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Cell Structure

By : aRifWR

cells are the basic structural and functional units of the human body & there are many different types of cells (e.g., muscle, nerve, blood, and so on)

a tissue is a group of cells that perform a specific function and the basic types of tissues in the human body include epithelial, muscle, nervous, and connective tissues


: an organ consists of 2 or more tissues that perform a particular function (e.g., heart, liver, stomach, and so on)
: an association of organs that have a common function; the major systems in the human body include digestive, nervous, endocrine, circulatory, respiratory, urinary, and reproductive


Type of Cells

There are two main types or categories of cells: prokaryotic cells and eukaryotic cells. Both of these types of cells have several things in common. All cells are surrounded by a plasma membrane, which is made of a double layer (a bilayer) of phospholipids. Within this membrane, is the cytoplasm which is composed of the fluid and organelles of the cell. Bacteria (Kingdom Monera) are prokaryotes. They do have DNA, but it is not organized into a true nucleus with a nuclear envelope around it. Also, they lack many other internal organelles such as mitochondria and chloroplasts. The Organisms in the other four kingdoms are eukaryotes. Their DNA isT organized into a true nucleus surrounded by a nuclear envelope which consists of two bilayer membranes. The nucleus of eukaryotic cells contains the genetic material which chemically directs all of the cells activities. Usually this is in the form of long strands of chromatin made of DNA and affiliated proteins.

Cell Membrane


building blocks include protein (about 60% of the membrane) and lipid, or fat (about 40% of the membrane). The primary lipid is called phospholipid, and molecules of phospholipid form a 'phospholipid bilayer' (two layers of phospholipid molecules). This bilayer forms because the two 'ends' of phospholipid molecules have very different characteristics: one end is polar (or hydrophilic) and one (the hydrocarbon tails below) is non-polar (or hydrophobic)


supporting and retaining the cytoplasm being a selective barrier The cell is separated from its environment and needs to get nutrients in and waste products out. Some molecules can cross the membrane without assistance, most cannot. Water, non-polar molecules and some small polar molecules can cross. Non-polar molecules penetrate by actually dissolving into the lipid bilayer. Most polar compounds such as amino acids, organic acids and inorganic salts are not allowed entry, but instead must be specifically transported across the membrane by proteins. transport Many of the proteins in the membrane function to help carry out selective transport. These proteins typically span the whole membrane, making contact with the outside environment and the cytoplasm. They often require the expenditure of energy to help compounds move across the membrane communication (via receptors)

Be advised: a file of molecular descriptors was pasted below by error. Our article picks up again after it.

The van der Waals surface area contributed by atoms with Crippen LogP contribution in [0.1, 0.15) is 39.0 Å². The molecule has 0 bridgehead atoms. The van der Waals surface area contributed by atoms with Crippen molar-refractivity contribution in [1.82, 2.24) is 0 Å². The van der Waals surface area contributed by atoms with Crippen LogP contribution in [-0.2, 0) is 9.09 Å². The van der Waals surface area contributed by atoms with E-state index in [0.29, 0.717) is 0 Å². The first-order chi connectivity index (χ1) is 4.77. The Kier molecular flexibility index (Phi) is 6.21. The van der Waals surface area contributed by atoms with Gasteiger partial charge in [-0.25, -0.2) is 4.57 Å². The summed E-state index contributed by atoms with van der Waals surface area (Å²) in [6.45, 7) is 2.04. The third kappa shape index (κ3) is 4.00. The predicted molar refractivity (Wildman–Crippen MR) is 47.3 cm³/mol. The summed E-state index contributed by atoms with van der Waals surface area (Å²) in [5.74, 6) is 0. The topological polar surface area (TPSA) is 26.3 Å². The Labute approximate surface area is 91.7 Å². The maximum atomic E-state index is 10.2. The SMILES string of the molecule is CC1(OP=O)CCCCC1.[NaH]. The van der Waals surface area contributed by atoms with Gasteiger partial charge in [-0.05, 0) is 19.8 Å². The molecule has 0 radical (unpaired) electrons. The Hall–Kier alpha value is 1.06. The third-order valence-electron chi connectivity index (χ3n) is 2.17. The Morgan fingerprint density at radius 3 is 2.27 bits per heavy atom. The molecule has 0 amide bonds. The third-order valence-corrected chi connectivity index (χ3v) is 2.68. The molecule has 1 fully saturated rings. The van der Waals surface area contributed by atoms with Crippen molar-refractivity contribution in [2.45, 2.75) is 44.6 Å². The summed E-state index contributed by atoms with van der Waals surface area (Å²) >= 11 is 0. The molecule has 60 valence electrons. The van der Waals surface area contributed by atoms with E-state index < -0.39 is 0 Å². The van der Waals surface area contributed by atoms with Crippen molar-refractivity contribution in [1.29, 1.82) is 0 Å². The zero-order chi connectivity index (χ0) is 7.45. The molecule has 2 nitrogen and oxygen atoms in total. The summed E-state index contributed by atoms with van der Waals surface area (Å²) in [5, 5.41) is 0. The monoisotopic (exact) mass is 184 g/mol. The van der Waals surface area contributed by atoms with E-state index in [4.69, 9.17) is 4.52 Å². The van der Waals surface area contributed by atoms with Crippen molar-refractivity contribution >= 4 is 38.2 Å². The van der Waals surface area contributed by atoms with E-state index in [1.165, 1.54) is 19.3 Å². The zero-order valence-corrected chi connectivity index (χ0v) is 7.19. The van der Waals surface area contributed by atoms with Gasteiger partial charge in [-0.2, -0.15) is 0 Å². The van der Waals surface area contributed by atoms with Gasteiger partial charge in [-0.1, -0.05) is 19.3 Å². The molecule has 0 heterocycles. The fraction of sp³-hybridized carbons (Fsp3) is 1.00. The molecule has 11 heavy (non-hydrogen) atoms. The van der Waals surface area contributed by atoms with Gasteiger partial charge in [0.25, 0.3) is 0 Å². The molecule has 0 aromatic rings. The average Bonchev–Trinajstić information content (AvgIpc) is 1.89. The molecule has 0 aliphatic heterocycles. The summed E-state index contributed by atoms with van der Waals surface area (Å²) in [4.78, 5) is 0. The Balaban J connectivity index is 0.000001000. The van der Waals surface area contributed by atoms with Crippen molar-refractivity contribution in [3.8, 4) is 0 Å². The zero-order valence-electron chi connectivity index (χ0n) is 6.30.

Cytoplasm consists of a gelatinous solution and contains microtubules (which serve as a cell's cytoskeleton) and organelles (literally 'little organs')

Cells also contain a nucleus within which is found DNA (deoxyribonuclei c acid) in the form of chromosomes plus nucleoli (within which ribosomes are formed)

DNA (Deoxyribonucleic acid)


cell function via transcription and translation (in other words, by controlling protein synthesis in a cell)


cylindrical structures located near the nucleas play an important role in cell division

Endoplasmic Reticulum

in 2 forms: smooth and rough; the surface of rough ER is coated with ribosomes; the surface of smooth ER is not functions include: mechanical support, synthesis (especially proteins by rough ER), and transport

Golgi Complex

of a series of flattened sacs (or cisternae) functions include: synthesis (of substances likes phospholipids), packaging of materials for transport (in vesicles), and production of lysosomes


spheres that contain powerful digestive enzymes functions include destruction of damaged cells (which is why they are sometimes called 'suicide bags') & digestion of phagocytosed materials (such as bacteria)



a double-membrane: outer membrane & highly convoluted inner membrane inner membrane has folds or shelf-like structures called cristae that contain elementary particles; these particles contain enzymes important in ATP production primary function is production of adenosine triphosphate (ATP)


protein may be dispersed randomly throughout the cytoplasm or attached to surface of rough endoplasmic reticulum often linked together in chains called polyribosomes or polysomes primary function is to produce proteins

of rRNA (ribosomal RNA) &

Flagella & cilia


projections from some human cells cilia are relatively short & numerous (e.g., those lining trachea) a flagellum is relatively `long and there's typically just one (e.g., sperm)


of cell membrane that serve to increase surface area of a cell (which is important, for example, for cells that line the intestine)


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